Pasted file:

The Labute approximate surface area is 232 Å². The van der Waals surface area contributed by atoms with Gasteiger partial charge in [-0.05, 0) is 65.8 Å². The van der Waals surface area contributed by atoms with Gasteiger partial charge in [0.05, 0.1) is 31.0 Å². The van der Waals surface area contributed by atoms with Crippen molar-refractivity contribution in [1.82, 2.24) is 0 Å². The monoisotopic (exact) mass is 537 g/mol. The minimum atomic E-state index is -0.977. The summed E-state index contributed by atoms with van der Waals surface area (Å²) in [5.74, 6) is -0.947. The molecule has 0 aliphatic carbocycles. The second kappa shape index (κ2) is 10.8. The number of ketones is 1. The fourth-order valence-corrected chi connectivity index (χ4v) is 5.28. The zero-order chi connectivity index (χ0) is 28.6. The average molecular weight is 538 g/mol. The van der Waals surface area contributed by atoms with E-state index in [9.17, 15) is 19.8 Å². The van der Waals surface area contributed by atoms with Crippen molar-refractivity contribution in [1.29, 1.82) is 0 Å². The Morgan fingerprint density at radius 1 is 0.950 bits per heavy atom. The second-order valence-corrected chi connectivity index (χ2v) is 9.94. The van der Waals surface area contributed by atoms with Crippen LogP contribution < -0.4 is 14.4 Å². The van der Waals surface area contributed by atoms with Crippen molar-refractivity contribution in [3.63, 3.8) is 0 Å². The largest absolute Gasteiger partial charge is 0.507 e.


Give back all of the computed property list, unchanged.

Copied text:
The Labute approximate surface area is 232 Å². The van der Waals surface area contributed by atoms with Gasteiger partial charge in [-0.05, 0) is 65.8 Å². The van der Waals surface area contributed by atoms with Gasteiger partial charge in [0.05, 0.1) is 31.0 Å². The van der Waals surface area contributed by atoms with Crippen molar-refractivity contribution in [1.82, 2.24) is 0 Å². The monoisotopic (exact) mass is 537 g/mol. The minimum atomic E-state index is -0.977. The summed E-state index contributed by atoms with van der Waals surface area (Å²) in [5.74, 6) is -0.947. The molecule has 0 aliphatic carbocycles. The second kappa shape index (κ2) is 10.8. The number of ketones is 1. The fourth-order valence-corrected chi connectivity index (χ4v) is 5.28. The zero-order chi connectivity index (χ0) is 28.6. The average molecular weight is 538 g/mol. The van der Waals surface area contributed by atoms with E-state index in [9.17, 15) is 19.8 Å². The van der Waals surface area contributed by atoms with Crippen molar-refractivity contribution in [1.29, 1.82) is 0 Å². The Morgan fingerprint density at radius 1 is 0.950 bits per heavy atom. The second-order valence-corrected chi connectivity index (χ2v) is 9.94. The van der Waals surface area contributed by atoms with Crippen LogP contribution < -0.4 is 14.4 Å². The van der Waals surface area contributed by atoms with Crippen molar-refractivity contribution in [3.63, 3.8) is 0 Å². The largest absolute Gasteiger partial charge is 0.507 e.